1,000 Yard Shooting (1942 91/30 Mosin Nagant & M1D Garand Sniper Rifles)
(Videos by YouTube member Ernest "mag30th")
Ernest "mag30th" kindly gave us permission to post his videos here. They show him engaging an 18" steel plate at 1000 yards with his M1D Garand sniper rifle. Some very nice shooting with some very old milsurps.
Only one little problem with the M1-D video...it isn't being fired at 1000 yds! I've got an M1-D, I've tried to shoot it at Viale Range at Camp Perry. The scope runs out of elevation at 800 yds give or take.
To begin....it's actually a TOUCH quicker when you're shooting a load designed for the range! Having said that...between the flight time and the reaction-time of the crew in the pits....when you are the one on the mat, particularly on your first shot of the string....it's enough time to check your watch, do some of the crossword in the newspaper, take a sip of coffee, pay some bills, check your watch again, all while going through agonies about just what you did to screw-up the shot! When you finally see the target start to move into the hole....it's like getting a pardon on the gallows!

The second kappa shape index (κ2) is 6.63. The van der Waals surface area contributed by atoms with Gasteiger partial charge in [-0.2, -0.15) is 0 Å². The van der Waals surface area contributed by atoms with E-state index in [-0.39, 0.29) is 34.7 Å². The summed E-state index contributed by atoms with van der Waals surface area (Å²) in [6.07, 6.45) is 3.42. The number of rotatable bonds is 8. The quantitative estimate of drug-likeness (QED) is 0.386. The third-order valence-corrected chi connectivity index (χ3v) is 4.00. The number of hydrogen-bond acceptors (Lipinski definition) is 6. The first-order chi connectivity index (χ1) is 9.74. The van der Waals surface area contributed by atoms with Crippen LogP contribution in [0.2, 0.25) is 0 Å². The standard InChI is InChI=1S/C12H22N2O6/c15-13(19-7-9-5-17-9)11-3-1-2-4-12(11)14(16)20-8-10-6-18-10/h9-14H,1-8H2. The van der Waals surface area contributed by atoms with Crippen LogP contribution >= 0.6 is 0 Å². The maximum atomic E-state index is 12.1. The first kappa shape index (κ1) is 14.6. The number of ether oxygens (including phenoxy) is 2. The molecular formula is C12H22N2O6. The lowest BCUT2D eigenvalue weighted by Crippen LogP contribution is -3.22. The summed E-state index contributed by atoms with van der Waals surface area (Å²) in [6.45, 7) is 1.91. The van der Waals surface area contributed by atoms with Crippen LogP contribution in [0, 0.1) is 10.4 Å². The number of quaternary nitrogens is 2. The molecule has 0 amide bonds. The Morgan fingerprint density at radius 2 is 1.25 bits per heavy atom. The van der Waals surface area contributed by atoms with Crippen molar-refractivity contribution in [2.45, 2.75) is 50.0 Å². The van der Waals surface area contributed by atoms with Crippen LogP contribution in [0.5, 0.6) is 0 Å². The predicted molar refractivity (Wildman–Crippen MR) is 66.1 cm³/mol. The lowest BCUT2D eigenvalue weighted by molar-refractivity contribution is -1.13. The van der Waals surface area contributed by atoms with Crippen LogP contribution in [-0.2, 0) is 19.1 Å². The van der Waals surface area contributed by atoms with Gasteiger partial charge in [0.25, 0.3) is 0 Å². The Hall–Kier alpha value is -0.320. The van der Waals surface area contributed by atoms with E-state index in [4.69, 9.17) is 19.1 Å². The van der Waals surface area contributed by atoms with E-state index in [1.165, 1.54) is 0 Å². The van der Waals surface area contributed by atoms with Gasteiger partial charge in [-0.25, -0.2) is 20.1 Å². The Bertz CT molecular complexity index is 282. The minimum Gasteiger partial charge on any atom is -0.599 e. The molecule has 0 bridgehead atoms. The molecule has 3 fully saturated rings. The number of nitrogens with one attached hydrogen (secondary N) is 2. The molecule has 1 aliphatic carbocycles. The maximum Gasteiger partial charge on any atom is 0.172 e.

As far as the scope elevation maxing out. As you guys are probably well aware (preaching to the choir) the Ds were issued several scope types. I donít know what type of scope the individual was using that had maxed out at 1,000 yards. I am using the Lyman Alaskan M81 (cross hair, not the mil-post), while most Ds used the M82S and the M84s. I am unfamiliar with the 82 and 84s, so I can only speak for the M81 scope.
While most modern scopes, when adjusting the elevation, the crosshairs remain centered, and the optics move. The 81 moves the cross hair visibly and noticeably downward (like the Russian scopes), and when setting it for long distances, the wire nearly reaches the bottom of the field of view.
With that in mind, when mounting this scope, I centered the windage and had the elevation nearly perfectly center, slightly above dead center. With the elevation and windage set dead on, I filed the mount bracket (as the military did with the first Ds) and made the slight adjustments zeroing it out at dead on 300 yards, again, as the military battle settings were. So this rifle, set dead on zeroed (slightly high), is set for 300 yards. When shooting at 1,000 yards, the horizontal wire sets very low, but is not bottomed out as suggested. Although I feel I should point out, I do post a photo, taken through the scope with my camera, looking through the scope at the target. For the photograph, the cross hairs were centered.
Regarding it not being 1,000 yards. Please keep in mind, my attempt here with most all my videos is to profile the antique military rifle, not my personal shooting abilities.